* Newcrest seeks independent review over analysts’ briefings
* String of company downgrades preceded profit warning
* Newcrest reiterates has done nothing wrong
* Person named to head review owns 30,000 Newcrest shares (Adds reviewer’s Newcrest holdings, company comments on analysts briefings)
By James Regan
SYDNEY, June 25 (Reuters) - Australia’s Newcrest Mining Ltd , the world’s third biggest gold producer, will launch an external review after concerns were raised that it may have supplied market sensitive information to a small number of securities analysts this month.
The probe is set to be completed in a couple of months, ahead of an investigation by the Australian Securities and Investments Commission for possible breaches of continuous disclosure laws, which could take a year or more to complete.
Newcrest issued a profit warning on June 7, announcing writedowns that could reach $6 billion but the warning was preceded by series of brokerage downgrades, prompting questions about its disclosure practices.
The gold miner reiterated on Tuesday it had not given information to analysts that was not generally available in the market but said it wanted an outside perspective.
Former Australian Securities Exchange chairman, Maurice Newman, was appointed to conduct the review. Newman disclosed that he owned 30,000 or around A$270,000 worth of Newcrest shares. The company has 766.5 million shares outstanding. His fee is yet to be determined.
“If steps are required to be taken as a result of the review of these matters, the board will ensure that this occurs without delay,” Newcrest Chairman Don Mercer said in a statement.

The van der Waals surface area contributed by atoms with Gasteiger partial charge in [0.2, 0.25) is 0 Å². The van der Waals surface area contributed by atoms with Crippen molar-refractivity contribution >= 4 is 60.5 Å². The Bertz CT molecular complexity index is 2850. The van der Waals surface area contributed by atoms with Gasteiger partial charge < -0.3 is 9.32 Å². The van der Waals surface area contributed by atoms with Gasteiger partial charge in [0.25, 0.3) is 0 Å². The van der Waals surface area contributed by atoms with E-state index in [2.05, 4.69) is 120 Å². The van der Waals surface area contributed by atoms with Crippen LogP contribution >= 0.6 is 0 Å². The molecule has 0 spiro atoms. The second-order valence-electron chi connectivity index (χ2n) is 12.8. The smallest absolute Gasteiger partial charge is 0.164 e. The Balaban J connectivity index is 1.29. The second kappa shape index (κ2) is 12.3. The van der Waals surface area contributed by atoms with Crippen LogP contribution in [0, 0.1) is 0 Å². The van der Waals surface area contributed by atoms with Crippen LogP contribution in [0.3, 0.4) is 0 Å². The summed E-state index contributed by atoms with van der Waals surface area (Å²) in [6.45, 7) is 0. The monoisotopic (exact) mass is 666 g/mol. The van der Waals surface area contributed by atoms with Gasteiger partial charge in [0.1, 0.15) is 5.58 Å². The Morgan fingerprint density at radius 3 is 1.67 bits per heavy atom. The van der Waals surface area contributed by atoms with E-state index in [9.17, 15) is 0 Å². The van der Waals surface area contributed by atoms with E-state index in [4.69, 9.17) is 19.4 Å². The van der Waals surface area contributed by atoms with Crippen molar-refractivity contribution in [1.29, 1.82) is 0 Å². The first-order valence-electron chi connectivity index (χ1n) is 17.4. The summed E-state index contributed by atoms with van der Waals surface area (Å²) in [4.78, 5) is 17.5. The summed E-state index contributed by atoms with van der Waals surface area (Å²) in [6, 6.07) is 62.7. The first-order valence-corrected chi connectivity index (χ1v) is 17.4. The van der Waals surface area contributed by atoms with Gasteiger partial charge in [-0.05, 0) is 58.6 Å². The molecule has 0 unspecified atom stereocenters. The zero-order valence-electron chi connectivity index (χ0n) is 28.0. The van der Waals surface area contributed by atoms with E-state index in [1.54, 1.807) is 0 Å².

The June 7 news of the writedowns, which came on the back of high costs for mining and a sharp drop in bullion prices, sent Newcrest’s shares down 14 percent to a nine-year low at one point. That added to a 12 percent slide over the previous two sessions after UBS, Credit Suisse, Citi, Deutsche Bank and Morgan Stanley all downgraded their outlooks on the miner.
Analysts contacted by Reuters have declined to comment on the situation.
Newcrest Chief Executive Greg Robinson said individual meetings had taken place with analysts and members of management between April and June, but that the discussions covered only information previously disclosed to the wider market regarding the previous quarter’s performance.
“They had meetings under the normal IR standards,” Robinson said. “We believe they did their jobs and the inquiry will look at that issue.”
Shares in Newcrest, which is cutting hundreds of jobs from operations in Papua New Guinea and closing an Australian office in Brisbane, were down 2.5 percent at A$9.29 as of 0450 GMT, compared with a mainly flat broader market. (Editing by Edwina Gibbs)